Consultant McKinsey & Company have now taken some steps to repair their damaged reputation in South Africa after their global managing partner delivered an apology to South Africans.
But the apology, such as was articulated by Kevin Sneader at the University of Pretoria's Gordon Institute of Business Science on Monday morning, will not be sufficient if it is not accompanied by more information about what the firm found in its internal investigations.
Sneader, who took over McKinsey's top job at the beginning of the month, told the audience that the firm's governance processes failed and that the Johannesburg based McKinsey executives' "attitude was not right". It prevented the firm from "doing the right thing", he said.
McKinsey was contracted by Eskom to effect a turn-around strategy and had to include Trillian Capital Partners, the known Gupta front company, as empowerment partner. It was paid more than a billion rand for its troubles, while Trillian received around R600-million. But the relationship between McKinsey and Trillian soured very quickly, the firm says, because the latter was unable to provide details like shareholding registers. Their partnership was never formalised, McKinsey says.
But this wasn't the first time that McKinsey jumped into the tender bed with the Guptas. In 2013 Regiments, from which Trillian was spawned, was contracted by McKinsey as its supplier development partner for work it was doing with Transnet, among others. The Financial Mail reported that Salim Essa, known as "the fourth Gupta brother", scored around 30% of the fees Regiments earned from McKinsey and took all the business Regiments had with parastatals with him when Trillian was repurposed. McKinsey was then contracted by Eskom and the firm and Trillian received around R1,6-billion for work done for Eskom. Reuters earlier quoted two former McKinsey employees saying that the firm knew the risks associated with Regiments and Trillian but turned a blind eye.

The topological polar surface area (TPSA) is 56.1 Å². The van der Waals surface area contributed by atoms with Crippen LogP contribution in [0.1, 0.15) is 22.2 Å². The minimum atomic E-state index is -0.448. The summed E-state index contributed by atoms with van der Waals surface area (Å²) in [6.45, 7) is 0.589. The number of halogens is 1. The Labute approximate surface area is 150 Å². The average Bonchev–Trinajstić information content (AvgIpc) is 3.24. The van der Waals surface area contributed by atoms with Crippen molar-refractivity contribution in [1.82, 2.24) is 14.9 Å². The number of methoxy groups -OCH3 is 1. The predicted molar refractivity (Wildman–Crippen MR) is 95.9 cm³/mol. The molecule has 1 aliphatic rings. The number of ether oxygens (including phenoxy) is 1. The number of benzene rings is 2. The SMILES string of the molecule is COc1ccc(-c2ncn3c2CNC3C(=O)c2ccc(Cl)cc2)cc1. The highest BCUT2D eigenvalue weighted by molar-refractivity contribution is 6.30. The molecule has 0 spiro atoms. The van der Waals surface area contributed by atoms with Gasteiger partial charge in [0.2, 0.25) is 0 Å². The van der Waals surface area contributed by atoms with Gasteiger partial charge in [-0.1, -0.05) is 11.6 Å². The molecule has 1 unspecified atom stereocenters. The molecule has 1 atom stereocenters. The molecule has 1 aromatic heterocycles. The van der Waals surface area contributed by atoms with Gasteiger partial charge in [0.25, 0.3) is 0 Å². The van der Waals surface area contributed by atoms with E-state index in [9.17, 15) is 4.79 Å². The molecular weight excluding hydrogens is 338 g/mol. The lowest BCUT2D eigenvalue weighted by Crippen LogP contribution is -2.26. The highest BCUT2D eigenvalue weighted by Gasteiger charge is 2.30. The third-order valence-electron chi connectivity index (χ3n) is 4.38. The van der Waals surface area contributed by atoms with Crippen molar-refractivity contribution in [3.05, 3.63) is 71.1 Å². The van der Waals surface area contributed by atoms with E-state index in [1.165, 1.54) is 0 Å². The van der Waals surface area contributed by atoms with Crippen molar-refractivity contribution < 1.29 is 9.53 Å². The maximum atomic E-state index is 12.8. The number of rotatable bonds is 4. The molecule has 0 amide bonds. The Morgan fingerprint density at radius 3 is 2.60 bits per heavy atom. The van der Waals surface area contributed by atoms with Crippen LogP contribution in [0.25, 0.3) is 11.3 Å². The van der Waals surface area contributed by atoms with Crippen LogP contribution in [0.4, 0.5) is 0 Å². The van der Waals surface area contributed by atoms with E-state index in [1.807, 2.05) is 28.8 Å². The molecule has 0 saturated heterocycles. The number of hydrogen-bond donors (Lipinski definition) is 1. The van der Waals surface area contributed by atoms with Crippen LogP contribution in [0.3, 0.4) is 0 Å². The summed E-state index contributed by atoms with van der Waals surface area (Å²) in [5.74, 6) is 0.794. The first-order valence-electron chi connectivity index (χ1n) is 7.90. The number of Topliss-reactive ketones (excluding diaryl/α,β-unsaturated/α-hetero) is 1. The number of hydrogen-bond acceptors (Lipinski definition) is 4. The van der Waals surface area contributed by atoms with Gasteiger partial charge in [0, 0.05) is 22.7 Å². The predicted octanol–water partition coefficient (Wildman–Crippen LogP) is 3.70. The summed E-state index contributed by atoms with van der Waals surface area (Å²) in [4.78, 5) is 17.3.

Sneader told the GIBS audience that McKinsey has conducted a thorough internal investigation and that all the evidence obtained, including nine million emails, hundreds of thousands of documents including telephone logs and personal emails as well as eighty interviews, were scoured by two independent law firms, including Norton Rose Fulbright. "We found no evidence our firm engaged in corrupt activity. Let me repeat this as it is important: we found no evidence our firm engaged in corrupt activity," he said.
McKinsey has taken a battering in this country and the Eskom fallout has made waves in Europe as well, with The Economist saying Sneader — who took over the top job last week — has "repair work" to do.
He added that the inquiry made three clear findings: no money was paid to anyone to secure contracts, McKinsey did not authorise Eskom to pay Trillian and the firm did do actual work for Eskom.
In an interview after the speech Sneader told HuffPost that his company's apology is not because it was corrupt or contravened laws, but because it became embroiled in state capture and its repercussions. He explained that there was no feedback to McKinsey's partners from the Johannesburg office on state capture and that they weren't aware of the depth and impact of state capture on the country.
McKinsey has to lay bare the full nasty in its dealings with Trillian and Eskom. Otherwise state capture, that toxic stench of graft, dishonesty and theft, will continue to linger.
McKinsey has taken a battering in this country and the Eskom fallout has made waves in Europe as well, with The Economist saying Sneader — who took over the top job last week — has "repair work" to do. The firm has lost some top contracts in this country, including with Absa, Standard Bank and Coca-Cola and has had to send 60 staff overseas because local work isn't enough.
If McKinsey really wants to put this sorry mess behind it, it will have to be even more transparent than it has been up until now — and release the findings by Norton Rose Fulbright as well as the second law firm contracted to investigate the debacle.
Sneader and his team of sharp communicators have been at pains to explain the chain of events from contracting to apology. It has explained its position and the findings of its investigations. But it has to lay bare the full nasty in its dealings with Trillian and Eskom. Otherwise state capture, that toxic stench of graft, dishonesty and theft, will continue to linger. Sneader told the audience McKinsey wants to help South Africa fulfil its promise.
Helping us get to the bottom of state capture will go a long way to do that.